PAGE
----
Israel “has the highest rate of poverty of any Organisation for Economic Co-operation and Development (OECD) country, according to a National Insurance Institute report”, the Jerusalem Post reported today.
Poverty and “near poverty” rates are particularly acute amongst Palestinian citizens of Israel who have faced systematic discrimination since the state’s establishment in 1948.
“Israel has the highest rate of poverty of any OECD country, according to a National Insurance Institute report published in December 2018”, the paper reported, “with the poverty line defined as half of the median disposable income, weighted by household size”.
A new study published yesterday by Adva Centre “has revealed that the situation of those living in ‘near poverty” – those whose income lies between the poverty line and 25 percent above it – is not much better,” said the Jerusalem Post.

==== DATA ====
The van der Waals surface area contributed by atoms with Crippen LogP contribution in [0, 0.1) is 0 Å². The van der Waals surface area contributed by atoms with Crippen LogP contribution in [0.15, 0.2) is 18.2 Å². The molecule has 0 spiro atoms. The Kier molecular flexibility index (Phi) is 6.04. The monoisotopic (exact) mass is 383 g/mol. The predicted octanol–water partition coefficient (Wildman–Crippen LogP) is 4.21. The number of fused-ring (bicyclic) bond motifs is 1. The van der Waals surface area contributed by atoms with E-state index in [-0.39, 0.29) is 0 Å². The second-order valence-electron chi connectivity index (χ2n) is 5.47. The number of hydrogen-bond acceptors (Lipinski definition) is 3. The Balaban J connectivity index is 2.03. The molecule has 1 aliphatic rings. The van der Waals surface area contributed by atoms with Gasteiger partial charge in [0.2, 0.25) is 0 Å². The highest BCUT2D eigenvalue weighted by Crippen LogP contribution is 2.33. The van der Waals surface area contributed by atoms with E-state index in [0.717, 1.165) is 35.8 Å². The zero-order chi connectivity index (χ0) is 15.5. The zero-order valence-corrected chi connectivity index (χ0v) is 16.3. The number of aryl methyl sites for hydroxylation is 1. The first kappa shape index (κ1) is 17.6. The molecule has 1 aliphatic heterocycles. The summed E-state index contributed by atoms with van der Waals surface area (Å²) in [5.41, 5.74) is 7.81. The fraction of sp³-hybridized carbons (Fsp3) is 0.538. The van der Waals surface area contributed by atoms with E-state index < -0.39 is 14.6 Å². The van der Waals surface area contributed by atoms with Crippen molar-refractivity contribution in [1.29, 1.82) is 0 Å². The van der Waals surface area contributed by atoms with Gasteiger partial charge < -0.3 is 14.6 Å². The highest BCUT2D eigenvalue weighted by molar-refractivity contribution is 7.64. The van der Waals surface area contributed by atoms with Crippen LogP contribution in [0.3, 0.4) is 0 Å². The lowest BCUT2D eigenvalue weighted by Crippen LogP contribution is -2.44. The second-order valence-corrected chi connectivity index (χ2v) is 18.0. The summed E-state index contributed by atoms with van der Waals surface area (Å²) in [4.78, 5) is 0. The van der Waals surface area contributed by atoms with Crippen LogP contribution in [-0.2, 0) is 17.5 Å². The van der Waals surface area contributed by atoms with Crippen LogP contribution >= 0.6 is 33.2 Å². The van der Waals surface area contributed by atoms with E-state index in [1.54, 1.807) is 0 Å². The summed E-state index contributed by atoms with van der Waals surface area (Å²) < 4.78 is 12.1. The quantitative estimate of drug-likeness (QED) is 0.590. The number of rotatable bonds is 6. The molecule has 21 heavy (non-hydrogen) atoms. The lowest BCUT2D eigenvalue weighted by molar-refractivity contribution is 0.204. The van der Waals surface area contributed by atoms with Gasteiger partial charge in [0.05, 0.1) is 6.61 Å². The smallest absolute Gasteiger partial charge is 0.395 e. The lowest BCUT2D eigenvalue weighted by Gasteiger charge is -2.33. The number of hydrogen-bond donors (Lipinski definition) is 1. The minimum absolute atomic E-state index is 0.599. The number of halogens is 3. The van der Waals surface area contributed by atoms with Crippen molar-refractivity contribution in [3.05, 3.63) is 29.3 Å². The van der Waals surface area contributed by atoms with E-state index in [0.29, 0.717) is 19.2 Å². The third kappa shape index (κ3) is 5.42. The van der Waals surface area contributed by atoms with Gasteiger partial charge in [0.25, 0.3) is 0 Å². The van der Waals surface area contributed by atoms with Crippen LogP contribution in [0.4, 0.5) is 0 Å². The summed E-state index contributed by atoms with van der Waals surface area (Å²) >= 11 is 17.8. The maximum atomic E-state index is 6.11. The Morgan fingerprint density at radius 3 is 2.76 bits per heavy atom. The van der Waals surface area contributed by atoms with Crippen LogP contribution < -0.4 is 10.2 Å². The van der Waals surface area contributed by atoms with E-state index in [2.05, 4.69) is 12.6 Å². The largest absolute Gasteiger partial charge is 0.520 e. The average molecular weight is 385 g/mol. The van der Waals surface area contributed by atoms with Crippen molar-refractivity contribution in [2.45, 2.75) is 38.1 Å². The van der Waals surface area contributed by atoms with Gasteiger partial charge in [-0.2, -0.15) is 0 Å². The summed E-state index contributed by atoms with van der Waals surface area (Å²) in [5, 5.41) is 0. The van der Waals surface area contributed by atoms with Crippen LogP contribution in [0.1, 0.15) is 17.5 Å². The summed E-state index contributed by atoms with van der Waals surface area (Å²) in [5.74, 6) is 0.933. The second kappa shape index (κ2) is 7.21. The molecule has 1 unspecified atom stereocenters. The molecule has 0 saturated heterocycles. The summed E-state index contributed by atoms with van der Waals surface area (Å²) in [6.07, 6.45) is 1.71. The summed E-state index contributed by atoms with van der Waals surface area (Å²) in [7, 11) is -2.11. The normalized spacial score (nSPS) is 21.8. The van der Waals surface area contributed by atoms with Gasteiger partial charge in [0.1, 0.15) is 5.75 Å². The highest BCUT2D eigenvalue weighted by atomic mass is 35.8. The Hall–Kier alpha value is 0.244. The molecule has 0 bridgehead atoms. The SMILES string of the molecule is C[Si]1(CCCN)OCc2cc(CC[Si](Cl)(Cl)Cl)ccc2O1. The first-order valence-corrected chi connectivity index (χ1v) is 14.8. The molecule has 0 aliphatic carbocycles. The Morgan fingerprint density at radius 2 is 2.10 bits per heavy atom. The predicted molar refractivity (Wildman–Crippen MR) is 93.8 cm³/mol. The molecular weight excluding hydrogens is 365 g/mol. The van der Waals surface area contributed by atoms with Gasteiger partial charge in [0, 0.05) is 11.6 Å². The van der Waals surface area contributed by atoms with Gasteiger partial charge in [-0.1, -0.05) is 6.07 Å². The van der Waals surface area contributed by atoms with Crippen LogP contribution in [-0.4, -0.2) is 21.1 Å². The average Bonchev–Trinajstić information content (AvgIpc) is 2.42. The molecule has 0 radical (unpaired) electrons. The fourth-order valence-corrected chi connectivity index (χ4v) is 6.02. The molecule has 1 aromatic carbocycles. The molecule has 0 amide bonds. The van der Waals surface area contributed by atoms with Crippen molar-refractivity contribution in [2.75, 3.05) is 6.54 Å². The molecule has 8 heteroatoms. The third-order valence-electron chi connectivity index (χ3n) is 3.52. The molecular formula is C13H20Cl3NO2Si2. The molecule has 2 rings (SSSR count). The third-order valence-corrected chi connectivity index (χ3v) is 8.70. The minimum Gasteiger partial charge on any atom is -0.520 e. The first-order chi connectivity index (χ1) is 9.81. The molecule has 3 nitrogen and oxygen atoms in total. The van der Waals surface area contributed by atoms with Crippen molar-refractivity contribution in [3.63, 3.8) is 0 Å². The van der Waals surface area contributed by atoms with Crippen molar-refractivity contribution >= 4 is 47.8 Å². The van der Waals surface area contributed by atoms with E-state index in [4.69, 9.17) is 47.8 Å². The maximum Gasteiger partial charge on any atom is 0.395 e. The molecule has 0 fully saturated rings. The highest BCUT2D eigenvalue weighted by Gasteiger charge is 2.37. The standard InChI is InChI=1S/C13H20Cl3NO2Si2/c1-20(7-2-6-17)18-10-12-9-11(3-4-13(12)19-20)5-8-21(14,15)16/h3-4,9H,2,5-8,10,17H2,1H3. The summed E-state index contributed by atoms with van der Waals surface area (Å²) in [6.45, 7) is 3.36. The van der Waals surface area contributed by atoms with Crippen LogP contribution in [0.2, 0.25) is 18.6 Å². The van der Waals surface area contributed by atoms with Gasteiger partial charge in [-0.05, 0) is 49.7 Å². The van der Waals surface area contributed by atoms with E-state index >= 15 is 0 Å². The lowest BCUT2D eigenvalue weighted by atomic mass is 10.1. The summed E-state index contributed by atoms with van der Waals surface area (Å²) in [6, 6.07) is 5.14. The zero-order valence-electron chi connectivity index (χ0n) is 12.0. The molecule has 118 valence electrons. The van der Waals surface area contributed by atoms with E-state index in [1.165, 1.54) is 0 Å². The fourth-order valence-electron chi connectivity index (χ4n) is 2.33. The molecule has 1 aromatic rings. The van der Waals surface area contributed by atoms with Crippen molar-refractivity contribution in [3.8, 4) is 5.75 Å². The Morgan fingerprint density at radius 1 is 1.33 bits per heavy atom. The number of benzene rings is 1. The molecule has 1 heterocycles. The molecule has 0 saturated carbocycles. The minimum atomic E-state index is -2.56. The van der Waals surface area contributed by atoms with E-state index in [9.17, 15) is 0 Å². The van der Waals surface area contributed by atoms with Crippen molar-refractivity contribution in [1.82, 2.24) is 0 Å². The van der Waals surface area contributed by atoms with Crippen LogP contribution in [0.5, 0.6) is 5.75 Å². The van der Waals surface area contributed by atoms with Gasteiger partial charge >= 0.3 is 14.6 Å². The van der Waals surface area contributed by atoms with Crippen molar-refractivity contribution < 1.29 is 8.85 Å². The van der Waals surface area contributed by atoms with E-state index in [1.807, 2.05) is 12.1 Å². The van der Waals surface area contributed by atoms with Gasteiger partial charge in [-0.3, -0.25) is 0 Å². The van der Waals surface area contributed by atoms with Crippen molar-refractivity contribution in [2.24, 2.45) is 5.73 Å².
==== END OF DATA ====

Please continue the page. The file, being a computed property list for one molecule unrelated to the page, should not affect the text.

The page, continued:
The 2016 poverty rate among Israeli households stood at 18.5 per cent, and the rate of near poverty was 8.1 per cent – overall, more than 1 in 4 Israeli households “were either poor or nearly poor”.
Among Israel’s Palestinian citizens, 49.2 per cent of households were below the poverty line, and a further 13.5 per cent in near poverty. Among the Jewish population, by contrast, 13.2 per cent of families were in poverty and a further 7.2 per cent in near poverty.
Amongst the Jewish population, the group with the highest poverty rate was Ethiopian immigrants (22.8 per cent), while the community with the highest near-poverty rate, however, was post-1990 immigrants from the former Soviet Union (12.1 per cent).